Step 4.2: If the three judgment results are consistent, the weight remains unchanged;

Step 4.3: If the three judgment results are inconsistent, the weight shall be recalculated according to their respective accuracy;

Step 5: The parking status after comprehensive judgment is obtained according to the latest weights based on the detection results of geomagnetic parking, the judgment results of the SVM predictor, and the judgment results of the neural network predictor.

Is our parking detection system suitable for your environment?

No matter what industry you are in and what kinds of smart vehicle detection systems you are looking for, MOKOSMART can speed up implementation and increase customization based on your facility and actual need.

If your facility only requires mobile vehicle inspection, our LW009 wireless vehicle detector gives you the inspection flexibility you need. In addition, if you are required to detect the presence of people and objects beyond just their movement, our PIR sensor can be used in conjunction with your application scenario. Contact our team and let us make you the ideal product for your project.

Continue Reading About Vehicle Detection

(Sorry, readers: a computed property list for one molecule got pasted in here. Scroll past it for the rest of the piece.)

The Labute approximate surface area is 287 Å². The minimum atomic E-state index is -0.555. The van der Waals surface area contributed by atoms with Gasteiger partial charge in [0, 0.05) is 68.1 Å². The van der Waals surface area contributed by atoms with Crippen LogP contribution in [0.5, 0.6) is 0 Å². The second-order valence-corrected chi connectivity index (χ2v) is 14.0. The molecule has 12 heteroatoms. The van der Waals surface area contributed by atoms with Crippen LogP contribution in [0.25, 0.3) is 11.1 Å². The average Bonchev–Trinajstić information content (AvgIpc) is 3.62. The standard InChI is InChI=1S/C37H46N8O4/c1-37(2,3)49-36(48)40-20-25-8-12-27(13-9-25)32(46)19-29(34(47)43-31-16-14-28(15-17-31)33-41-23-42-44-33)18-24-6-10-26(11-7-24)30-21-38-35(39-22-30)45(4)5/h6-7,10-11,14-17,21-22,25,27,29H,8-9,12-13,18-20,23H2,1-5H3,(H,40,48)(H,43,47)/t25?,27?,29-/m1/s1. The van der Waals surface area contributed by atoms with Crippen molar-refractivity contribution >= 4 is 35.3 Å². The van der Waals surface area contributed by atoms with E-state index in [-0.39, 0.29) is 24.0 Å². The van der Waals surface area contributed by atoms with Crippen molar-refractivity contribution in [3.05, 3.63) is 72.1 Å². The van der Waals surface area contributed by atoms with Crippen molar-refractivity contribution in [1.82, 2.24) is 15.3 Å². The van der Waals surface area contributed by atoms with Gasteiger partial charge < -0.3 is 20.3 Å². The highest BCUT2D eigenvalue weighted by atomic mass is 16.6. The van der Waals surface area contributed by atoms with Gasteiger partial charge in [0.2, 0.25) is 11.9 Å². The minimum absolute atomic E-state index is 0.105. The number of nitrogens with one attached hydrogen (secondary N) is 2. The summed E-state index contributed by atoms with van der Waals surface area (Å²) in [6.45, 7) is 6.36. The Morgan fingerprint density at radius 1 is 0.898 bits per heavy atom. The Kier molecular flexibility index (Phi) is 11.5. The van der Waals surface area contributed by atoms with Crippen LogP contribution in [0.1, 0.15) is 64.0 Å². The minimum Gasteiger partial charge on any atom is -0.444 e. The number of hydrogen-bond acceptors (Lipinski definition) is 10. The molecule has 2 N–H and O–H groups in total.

Written by ——
Nick He
Nick He
Nick, a seasoned project manager in our R&D department, brings a wealth of experience to MOKOSMART, having previously served as a project engineer at BYD. His expertise in R&D brings a well-rounded skill to his IoT project management. With a solid background spanning 6 years in project management and get certifications like PMP and CSPM-2, Nick excels in coordinating efforts across sales, engineering, testing, and marketing teams. The IoT device projects he has participated in include Beacons, LoRa devices, gateways, and smart plugs.
Nick He
Nick He
Nick, a seasoned project manager in our R&D department, brings a wealth of experience to MOKOSMART, having previously served as a project engineer at BYD. His expertise in R&D brings a well-rounded skill to his IoT project management. With a solid background spanning 6 years in project management and get certifications like PMP and CSPM-2, Nick excels in coordinating efforts across sales, engineering, testing, and marketing teams. The IoT device projects he has participated in include Beacons, LoRa devices, gateways, and smart plugs.
Share this post
Empower Your Connected Need with MOKOSmart loT Device Solutions!